It’s interesting. To the public, sports are entertainment, elevated to such a level of interest to be news. How do you propose outlets balance their duty to report news with audience expectations of unspoiled sports watching?
Maybe that’s the idea they had at Papa John’s central when they were brainstorming the new Super Bowl ad.
The Super Bowl is a big pizza delivery day, but rather than advertise before the game–like Pizza Hut will–Louisville-based Papa Johns will run a documentary-style ad two minutes into the game. And it apparently won’t look like a regular ad.
From the New York Times
The spot, scheduled to appear near the two-minute warning of the first half, will feature John Schnatter, the company’s founder, delivering pizzas to the people behind the scenes at Super Bowl XLIV on Feb. 7 — the on-field line painters, for example.
The commercial will be filmed on Sunday during the Pro Bowl by NFL Films for that in-the-game look. Because the Super Bowl will be played in the same venue as the Pro Bowl, when the commercial appears during the Super Bowl it may seem as if it is taking place live.
That may not look like a the other Super Bowl ads, but don’t all the recent Papa John’s ads follow Schnatter as he delivers pizza to unsuspecting customers? Has anyone ever ordered and had Schnatter come to the door with cameras? They’re created by the Zimmerman Advertising of Fort Lauderdale, Florida.
The Infield Club will return for the 2010 Kentucky Derby.
From The Ville Voice:
- A new Infield Club VIP Lounge. The VIP Lounge will be a reserved-seating area that features cocktail service, half-priced menu items, four elevated jumbo television screens, plasma monitors located at every table station, eight private betting windows and executive restrooms;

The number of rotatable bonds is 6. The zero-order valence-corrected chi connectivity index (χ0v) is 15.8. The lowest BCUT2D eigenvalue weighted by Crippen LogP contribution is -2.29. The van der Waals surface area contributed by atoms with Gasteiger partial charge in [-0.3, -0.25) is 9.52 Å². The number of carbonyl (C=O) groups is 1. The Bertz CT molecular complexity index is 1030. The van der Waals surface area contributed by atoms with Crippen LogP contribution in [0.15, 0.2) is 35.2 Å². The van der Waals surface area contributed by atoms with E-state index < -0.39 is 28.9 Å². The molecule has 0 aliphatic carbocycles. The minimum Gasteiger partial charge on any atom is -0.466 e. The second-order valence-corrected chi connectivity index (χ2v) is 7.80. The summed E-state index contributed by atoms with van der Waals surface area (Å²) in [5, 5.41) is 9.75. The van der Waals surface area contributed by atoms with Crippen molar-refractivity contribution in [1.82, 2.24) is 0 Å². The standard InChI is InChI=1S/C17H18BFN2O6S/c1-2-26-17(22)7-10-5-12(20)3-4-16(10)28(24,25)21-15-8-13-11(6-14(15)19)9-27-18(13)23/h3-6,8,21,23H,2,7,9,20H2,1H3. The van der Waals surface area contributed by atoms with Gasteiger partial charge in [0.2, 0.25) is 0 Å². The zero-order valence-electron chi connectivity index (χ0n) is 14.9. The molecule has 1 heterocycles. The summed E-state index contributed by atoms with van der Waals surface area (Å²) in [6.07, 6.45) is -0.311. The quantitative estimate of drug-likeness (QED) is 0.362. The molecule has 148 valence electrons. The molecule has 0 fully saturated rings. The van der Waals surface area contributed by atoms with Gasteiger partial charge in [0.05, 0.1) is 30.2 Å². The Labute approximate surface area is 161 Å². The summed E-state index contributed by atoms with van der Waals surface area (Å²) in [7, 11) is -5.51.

- One seat for every ticket sold. The number of tickets sold will match the number of seats available compared to last year when seating was only available to approximately 20 percent of the customers who purchased access to the Infield Club. First-come, first-served seating options will include large and cabaret tables with chairs, high-top tables with barstools, stadium-style seating, bleachers and picnic tables;
- 32,000-square feet of tented areas. The additional tented structures within the Infield Club will be a 50 percent increase in covered area from 2009;
- 12 jumbo television screens with enhanced resolution and surround-sound audio. Customers will be able to watch the day’s racing action from a dozen elevated jumbo televisions with enhanced resolution, view points and surround-sound audio of track commentary, race calls and music. In 2009, there were only two jumbo televisions; and
- Five bar locations. Patrons won’t have to travel far for mint juleps and other beverages with five full-service convenient bar locations through the complex.
It’s a few hundred dollars to get in. Did anyone go to the Infield Club last year? How was it? If you go this year, make sure to wave at me, I’ll be in the press box.